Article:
It’s time glyphosate discussion returned to facts based on science

    2 June 2019

    A number of glyphosate-focussed stories have appeared in the media this weekend.

    Most of these articles fail to reference that agricultural chemicals, including glyphosate, are some of the most regulated products in the world.

    The world’s most sophisticated, advanced, independent and scientifically-competent regulators have assessed and reassessed glyphosate and declared it to be safe.

    In 2016 the Australian Pesticides and Veterinary Medicines Authority (APVMA) comprehensively reviewed the IARC report and found no grounds for glyphosate’s approved uses to be reassessed.

    Last month the United States Environmental Protection Agency (EPA) reaffirmed the safety of glyphosate, finding it is not a carcinogen. Their Glyphosate Proposed Interim Decision found there are no risks to public health when glyphosate is used in accordance with its current label.

    In January this year, Health Canada re-confirmed their position on the safety of glyphosate saying, “Our scientists left no stone unturned in conducting this review.”

    The European Food Safety Authority have stated, “Glyphosate is not classified or proposed to be classified as carcinogenic or toxic…”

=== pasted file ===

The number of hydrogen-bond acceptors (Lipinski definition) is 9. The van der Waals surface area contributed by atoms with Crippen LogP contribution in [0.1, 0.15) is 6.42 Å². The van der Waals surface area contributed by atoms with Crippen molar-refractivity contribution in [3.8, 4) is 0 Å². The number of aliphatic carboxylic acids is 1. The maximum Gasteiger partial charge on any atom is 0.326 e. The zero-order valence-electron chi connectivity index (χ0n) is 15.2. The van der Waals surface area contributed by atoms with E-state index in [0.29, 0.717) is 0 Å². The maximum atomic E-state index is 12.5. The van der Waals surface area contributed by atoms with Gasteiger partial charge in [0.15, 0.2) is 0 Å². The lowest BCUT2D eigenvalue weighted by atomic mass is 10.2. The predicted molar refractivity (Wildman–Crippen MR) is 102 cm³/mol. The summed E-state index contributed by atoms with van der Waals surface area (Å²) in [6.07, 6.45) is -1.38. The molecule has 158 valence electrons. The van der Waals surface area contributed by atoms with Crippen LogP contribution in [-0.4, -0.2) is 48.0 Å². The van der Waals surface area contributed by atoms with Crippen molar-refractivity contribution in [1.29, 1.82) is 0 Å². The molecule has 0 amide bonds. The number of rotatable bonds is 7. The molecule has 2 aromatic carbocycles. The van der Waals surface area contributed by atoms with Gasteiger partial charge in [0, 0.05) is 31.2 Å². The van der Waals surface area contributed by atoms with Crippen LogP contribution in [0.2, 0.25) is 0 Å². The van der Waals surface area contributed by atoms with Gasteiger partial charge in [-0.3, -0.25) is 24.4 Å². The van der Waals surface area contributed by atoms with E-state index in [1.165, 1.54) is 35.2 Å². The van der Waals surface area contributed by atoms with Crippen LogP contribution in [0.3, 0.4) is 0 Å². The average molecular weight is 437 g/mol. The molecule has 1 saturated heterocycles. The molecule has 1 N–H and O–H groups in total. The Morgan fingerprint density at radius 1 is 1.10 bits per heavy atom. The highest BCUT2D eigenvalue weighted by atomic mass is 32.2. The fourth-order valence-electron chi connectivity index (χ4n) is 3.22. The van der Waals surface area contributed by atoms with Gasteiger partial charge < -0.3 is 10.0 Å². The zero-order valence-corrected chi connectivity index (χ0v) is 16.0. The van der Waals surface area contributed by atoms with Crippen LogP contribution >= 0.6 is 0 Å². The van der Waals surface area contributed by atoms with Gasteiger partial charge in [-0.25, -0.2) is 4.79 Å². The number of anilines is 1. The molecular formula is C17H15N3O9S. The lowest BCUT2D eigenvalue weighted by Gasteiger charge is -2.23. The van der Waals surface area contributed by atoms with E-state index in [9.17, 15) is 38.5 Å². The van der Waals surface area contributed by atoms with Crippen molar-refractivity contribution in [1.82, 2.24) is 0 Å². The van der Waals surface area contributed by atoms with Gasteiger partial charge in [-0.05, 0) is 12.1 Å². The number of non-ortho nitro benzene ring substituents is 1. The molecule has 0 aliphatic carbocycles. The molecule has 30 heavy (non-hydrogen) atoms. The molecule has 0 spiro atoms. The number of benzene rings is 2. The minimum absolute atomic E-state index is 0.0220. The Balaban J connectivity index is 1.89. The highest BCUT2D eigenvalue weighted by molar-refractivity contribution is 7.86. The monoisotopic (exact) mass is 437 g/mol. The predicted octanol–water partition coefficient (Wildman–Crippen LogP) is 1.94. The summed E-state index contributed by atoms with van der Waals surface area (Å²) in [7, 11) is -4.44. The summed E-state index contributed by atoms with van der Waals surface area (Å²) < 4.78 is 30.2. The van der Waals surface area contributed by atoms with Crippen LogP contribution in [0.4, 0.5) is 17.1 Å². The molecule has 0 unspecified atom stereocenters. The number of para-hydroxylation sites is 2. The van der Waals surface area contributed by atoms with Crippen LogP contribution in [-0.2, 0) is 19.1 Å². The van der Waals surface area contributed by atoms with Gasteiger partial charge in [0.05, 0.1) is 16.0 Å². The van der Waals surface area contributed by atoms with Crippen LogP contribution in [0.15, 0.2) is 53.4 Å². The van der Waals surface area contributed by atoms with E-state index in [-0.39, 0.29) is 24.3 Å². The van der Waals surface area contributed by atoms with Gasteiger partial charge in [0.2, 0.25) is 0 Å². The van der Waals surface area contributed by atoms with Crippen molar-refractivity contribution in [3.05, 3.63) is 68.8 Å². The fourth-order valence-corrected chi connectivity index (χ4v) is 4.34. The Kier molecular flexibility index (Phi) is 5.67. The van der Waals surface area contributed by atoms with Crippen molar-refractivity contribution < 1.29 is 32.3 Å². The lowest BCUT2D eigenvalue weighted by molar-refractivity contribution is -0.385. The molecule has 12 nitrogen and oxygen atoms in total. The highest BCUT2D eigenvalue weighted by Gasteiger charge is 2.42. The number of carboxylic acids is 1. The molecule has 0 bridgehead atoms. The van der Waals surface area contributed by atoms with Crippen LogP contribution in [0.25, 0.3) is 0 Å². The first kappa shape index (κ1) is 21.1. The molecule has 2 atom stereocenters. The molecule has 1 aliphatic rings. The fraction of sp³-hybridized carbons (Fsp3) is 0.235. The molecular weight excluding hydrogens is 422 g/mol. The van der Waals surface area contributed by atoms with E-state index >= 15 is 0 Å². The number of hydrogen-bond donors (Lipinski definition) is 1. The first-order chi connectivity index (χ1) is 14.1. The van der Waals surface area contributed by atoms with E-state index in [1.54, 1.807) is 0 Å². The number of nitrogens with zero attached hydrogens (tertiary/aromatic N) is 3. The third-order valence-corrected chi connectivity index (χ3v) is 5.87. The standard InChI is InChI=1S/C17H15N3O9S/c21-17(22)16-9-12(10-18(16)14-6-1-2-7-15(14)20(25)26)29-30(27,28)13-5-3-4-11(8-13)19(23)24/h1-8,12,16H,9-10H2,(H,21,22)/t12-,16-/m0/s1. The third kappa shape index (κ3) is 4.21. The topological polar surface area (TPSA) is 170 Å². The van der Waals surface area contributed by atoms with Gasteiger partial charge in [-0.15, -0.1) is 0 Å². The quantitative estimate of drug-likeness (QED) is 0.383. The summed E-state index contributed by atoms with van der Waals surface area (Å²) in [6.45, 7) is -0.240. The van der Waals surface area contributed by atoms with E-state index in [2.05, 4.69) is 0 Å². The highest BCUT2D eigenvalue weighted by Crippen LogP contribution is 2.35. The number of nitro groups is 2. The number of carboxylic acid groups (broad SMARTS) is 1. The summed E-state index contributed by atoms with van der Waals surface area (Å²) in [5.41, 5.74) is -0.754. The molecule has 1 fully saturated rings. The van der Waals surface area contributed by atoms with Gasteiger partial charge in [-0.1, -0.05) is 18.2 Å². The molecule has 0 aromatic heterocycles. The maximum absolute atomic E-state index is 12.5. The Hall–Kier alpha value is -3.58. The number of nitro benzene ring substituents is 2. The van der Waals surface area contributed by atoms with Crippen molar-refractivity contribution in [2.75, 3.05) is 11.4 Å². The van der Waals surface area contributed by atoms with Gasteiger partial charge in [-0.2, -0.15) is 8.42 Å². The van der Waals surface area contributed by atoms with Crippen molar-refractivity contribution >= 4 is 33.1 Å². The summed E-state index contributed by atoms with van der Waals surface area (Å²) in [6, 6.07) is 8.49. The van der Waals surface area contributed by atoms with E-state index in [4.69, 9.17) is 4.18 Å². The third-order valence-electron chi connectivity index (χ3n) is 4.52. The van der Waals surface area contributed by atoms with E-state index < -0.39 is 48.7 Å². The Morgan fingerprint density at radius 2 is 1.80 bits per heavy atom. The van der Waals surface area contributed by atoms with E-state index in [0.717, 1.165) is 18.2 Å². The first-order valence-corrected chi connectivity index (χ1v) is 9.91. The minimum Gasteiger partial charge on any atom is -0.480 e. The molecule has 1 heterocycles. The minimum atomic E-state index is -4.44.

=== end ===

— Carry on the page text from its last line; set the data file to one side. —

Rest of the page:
Local councils and state departments have a responsibility to their residents and employees and should review the use of weed management tools to ensure they are being used and managed correctly. However, we cannot allow ambulance chasing litigation law firms and anti-chemical activist groups to warp what is a highly regulated industry that provides products crucial for Australian farmers to deliver safe, disease-free and nutritious food.

    Without pesticides, like glyphosate, we would not have access to nearly enough produce to feed our nation, let alone contribute to feeding the world.

    These chemical products play a critical role in environmentally sustainable farming practices around the world. The application of glyphosate eradicates pests without having to disturb the soil and disrupt the weed’s roots via tillage which can reduce soil erosion by up to 90 per cent, significantly improve water retention and increase/maintain carbon storage.

    The community has a right to be informed about glyphosate, but it’s crucial they are informed by the experts. Governments must ensure that the proven and established science of chemistry prevails, so farmers continue to have access to the very best in agricultural tools and technologies.

    For more information visit: